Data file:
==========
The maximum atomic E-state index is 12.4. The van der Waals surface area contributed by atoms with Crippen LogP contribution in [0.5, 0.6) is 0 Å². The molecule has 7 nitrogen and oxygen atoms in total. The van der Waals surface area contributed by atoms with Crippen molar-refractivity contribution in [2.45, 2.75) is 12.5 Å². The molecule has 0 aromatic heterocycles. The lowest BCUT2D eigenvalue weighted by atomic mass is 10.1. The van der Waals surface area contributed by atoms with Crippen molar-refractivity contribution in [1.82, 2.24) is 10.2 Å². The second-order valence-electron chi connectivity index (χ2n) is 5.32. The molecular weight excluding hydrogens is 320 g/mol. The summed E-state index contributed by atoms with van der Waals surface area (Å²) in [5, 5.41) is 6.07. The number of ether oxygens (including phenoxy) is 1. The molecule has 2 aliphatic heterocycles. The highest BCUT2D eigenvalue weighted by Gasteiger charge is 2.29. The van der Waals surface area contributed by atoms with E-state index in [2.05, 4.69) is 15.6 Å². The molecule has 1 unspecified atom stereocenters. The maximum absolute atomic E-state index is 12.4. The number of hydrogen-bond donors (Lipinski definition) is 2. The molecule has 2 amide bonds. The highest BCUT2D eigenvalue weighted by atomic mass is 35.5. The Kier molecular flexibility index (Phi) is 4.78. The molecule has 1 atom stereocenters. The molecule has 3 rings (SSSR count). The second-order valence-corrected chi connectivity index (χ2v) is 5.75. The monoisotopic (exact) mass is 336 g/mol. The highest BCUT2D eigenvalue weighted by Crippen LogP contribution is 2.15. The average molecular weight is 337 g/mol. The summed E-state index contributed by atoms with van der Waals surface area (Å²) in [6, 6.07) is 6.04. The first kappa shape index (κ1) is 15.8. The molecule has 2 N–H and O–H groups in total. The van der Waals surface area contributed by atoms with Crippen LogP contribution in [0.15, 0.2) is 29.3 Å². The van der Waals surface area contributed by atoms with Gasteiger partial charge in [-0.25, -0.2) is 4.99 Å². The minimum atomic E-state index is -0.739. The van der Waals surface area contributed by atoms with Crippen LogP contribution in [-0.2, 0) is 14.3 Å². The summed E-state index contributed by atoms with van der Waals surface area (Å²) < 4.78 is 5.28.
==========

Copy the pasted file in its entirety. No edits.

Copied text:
The maximum atomic E-state index is 12.4. The van der Waals surface area contributed by atoms with Crippen LogP contribution in [0.5, 0.6) is 0 Å². The molecule has 7 nitrogen and oxygen atoms in total. The van der Waals surface area contributed by atoms with Crippen molar-refractivity contribution in [2.45, 2.75) is 12.5 Å². The molecule has 0 aromatic heterocycles. The lowest BCUT2D eigenvalue weighted by atomic mass is 10.1. The van der Waals surface area contributed by atoms with Crippen molar-refractivity contribution in [1.82, 2.24) is 10.2 Å². The second-order valence-electron chi connectivity index (χ2n) is 5.32. The molecular weight excluding hydrogens is 320 g/mol. The summed E-state index contributed by atoms with van der Waals surface area (Å²) in [5, 5.41) is 6.07. The number of ether oxygens (including phenoxy) is 1. The molecule has 2 aliphatic heterocycles. The highest BCUT2D eigenvalue weighted by Gasteiger charge is 2.29. The van der Waals surface area contributed by atoms with E-state index in [2.05, 4.69) is 15.6 Å². The molecule has 1 unspecified atom stereocenters. The maximum absolute atomic E-state index is 12.4. The number of hydrogen-bond donors (Lipinski definition) is 2. The molecule has 2 amide bonds. The highest BCUT2D eigenvalue weighted by atomic mass is 35.5. The Kier molecular flexibility index (Phi) is 4.78. The molecule has 1 atom stereocenters. The molecule has 3 rings (SSSR count). The second-order valence-corrected chi connectivity index (χ2v) is 5.75. The monoisotopic (exact) mass is 336 g/mol. The highest BCUT2D eigenvalue weighted by Crippen LogP contribution is 2.15. The average molecular weight is 337 g/mol. The summed E-state index contributed by atoms with van der Waals surface area (Å²) in [6, 6.07) is 6.04. The first kappa shape index (κ1) is 15.8. The molecule has 2 N–H and O–H groups in total. The van der Waals surface area contributed by atoms with Crippen LogP contribution in [0.15, 0.2) is 29.3 Å². The van der Waals surface area contributed by atoms with Gasteiger partial charge in [-0.25, -0.2) is 4.99 Å². The minimum atomic E-state index is -0.739. The van der Waals surface area contributed by atoms with Crippen LogP contribution in [-0.2, 0) is 14.3 Å². The summed E-state index contributed by atoms with van der Waals surface area (Å²) < 4.78 is 5.28.